What's a surer bet: Taxes going up or the government saving money?
Think about that, then think about this:
The merged House health care plan unveiled Thursday reportedly pays for itself two ways: Raising taxes on rich folks by about half a trillion bucks over 10 years and exacting huge savings totaling about half a trillion bucks over 10 years.
Presto-facto-done-oh: Trillion bucks for health care reform — bought and paid, case closed.
Leaving aside the fact the government has yet to prove it's good at saving money, let's focus instead on what it's proven very good at: Spending it. And something else: Taxing it, so it can keep spending it.
Now think about the folks it's taxing: Rich folks who presumably can and should pay up. Another 5 percent surtax on them — on top of the nearly 5 percent tax they'll be seeing soon.
So in short order, and likely the same year, the top income tax rate will jump from roughly 35 percent to 45 percent. Which doesn't include limiting a lot of these folks' deductions, which some argue quietly raises that top rate closer to 50 percent.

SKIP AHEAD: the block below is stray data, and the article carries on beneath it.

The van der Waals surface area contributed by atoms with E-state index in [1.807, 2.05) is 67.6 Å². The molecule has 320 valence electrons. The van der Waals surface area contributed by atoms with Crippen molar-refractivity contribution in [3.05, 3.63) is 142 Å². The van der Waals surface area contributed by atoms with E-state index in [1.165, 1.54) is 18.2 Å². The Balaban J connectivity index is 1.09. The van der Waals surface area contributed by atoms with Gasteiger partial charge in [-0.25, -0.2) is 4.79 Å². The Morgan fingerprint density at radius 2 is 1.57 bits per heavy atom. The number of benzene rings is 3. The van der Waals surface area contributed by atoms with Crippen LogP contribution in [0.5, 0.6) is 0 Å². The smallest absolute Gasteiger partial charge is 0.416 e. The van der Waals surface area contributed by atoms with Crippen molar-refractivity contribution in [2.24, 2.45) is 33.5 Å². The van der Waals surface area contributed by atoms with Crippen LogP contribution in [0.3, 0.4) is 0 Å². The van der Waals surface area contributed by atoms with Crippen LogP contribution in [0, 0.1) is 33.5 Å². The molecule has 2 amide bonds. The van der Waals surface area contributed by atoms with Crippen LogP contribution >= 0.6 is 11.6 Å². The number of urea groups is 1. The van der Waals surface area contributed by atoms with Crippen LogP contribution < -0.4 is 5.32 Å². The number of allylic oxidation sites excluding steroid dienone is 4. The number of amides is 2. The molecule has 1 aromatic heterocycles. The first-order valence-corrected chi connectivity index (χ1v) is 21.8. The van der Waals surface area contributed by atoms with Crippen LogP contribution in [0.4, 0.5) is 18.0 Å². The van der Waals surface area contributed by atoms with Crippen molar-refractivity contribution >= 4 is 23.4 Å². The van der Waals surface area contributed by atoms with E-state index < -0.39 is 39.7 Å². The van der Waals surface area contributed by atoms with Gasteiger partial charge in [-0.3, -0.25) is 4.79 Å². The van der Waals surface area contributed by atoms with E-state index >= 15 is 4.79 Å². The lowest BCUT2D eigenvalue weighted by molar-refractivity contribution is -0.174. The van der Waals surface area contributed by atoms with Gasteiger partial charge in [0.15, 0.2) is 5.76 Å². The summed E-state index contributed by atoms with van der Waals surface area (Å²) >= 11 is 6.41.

And with soaring state taxes and all these millionaire taxes that conveniently cover a lot more than millionaires, they're now looking at something closer to 60 percent.
Have any of these grand assumptions factored in what New York State never did? That you can raise taxes, but that doesn't mean you can raise revenue.
In New York, rich folks bolted or quit or retired. And revenues went down and now Governor David Paterson is wondering what's up.
Maybe he should call Harry Reid and tell him what's about to go down. I'm sure Harry will take the call. He's in his office, behind a door — a closed door.
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